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AGRICULTURAL LAND

In the first 2 instances, there is an attempt to cushion the tenant from the perceived injustice in the absence of intervention of the tribunals and the landlord is being put through a rigorous procedure if he is to exercise any of his power and the tribunal has the ultimate say safe for enforcing the order.  That is a social realisation that we have weaker parties members of society who need protection and their means is limited and level of rent has to be regulated.

With regard to agricultural land, the fact that in our society which is dependent on agriculture, agricultural land means a lot that the persons with the legitimate expectations on that land go beyond the registered proprietor especially in the rural areas where land is registered in the name of the nominal head of the family.  In the absence of intervention the people depending on the land need protection.  The land control Act Cap 302 sets a judicial body known as the Land Control Board Section 3-5 a controlled transaction is defined under the Act as “any transaction specified in Section 6(1) and not excluded by S. 6(3) of the Act and these are leases, sale transfers and any other dispositions or dealings in regard to agricultural land which is situate in areas known as a land controlled area of the minister concerned.  There are certain transactions exempt from control which includes transmission in land, where the govt country council is one of the parties in the transaction.  The law is that such transactions shall be void for all purposes and of no legal effect whatsoever unless the necessary consent is sort and obtained from the Land Control Board as under S. 7 of that Act.  There is a procedure to be followed in the event that one was to carry out dealings in respect of agricultural land, there has to be a lands control board meeting at which both parties have to appear (seller and purchaser) the meeting should be sufficiently advertised to enable any interesting parties refer to family members who depend on such land for a livelihood and they have a right of representation before the board and can challenge the intended transaction on any ground especially if it may leave them landless.  The Board enjoys a wide range of discretion and can decline the consent or give the same after hearing representations including any objections.  A number of consideration are in relation to possible difficulties that may be visited on those who depend on the land, and if the purchaser has too much land they can deny consent to purchase more.  If the proprietor has alternative land and the sale would not jeopardise the status of his family then they will grant consent.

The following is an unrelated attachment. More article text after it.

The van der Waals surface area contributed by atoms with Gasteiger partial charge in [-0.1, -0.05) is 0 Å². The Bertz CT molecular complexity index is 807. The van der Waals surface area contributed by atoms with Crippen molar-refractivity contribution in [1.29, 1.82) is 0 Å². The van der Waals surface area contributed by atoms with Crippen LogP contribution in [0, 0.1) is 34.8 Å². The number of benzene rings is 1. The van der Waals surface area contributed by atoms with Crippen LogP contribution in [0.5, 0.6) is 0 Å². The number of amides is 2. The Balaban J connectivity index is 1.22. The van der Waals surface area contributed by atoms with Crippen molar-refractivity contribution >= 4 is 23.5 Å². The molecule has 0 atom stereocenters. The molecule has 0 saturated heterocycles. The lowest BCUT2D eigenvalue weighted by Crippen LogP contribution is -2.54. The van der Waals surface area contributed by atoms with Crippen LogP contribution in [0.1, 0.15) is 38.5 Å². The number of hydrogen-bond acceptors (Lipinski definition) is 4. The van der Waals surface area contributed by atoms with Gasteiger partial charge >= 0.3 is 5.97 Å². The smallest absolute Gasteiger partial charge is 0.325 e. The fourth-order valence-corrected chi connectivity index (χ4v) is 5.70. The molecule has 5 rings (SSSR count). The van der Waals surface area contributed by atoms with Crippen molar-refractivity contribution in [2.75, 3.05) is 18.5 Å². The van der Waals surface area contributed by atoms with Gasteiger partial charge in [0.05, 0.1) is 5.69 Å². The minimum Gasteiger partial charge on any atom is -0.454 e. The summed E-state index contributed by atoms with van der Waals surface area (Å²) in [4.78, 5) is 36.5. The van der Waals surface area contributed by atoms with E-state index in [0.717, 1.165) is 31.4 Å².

The consequence of a transaction involving agricultural land is that in the absence of consent, the transaction is null and void and of no consequence and by virtue of the provisions of Section 22 of the Act can be ordered to vacate the property however any sums that may have exchanged hands are recoverable as a debt by way of a civil suit and an order may issue for a refund.

Application for consent must be procured within 6 months of the intention to purchase.  What is required is that within 6 months of commencements of the transaction, one must procure the land board consent.

 
 
 

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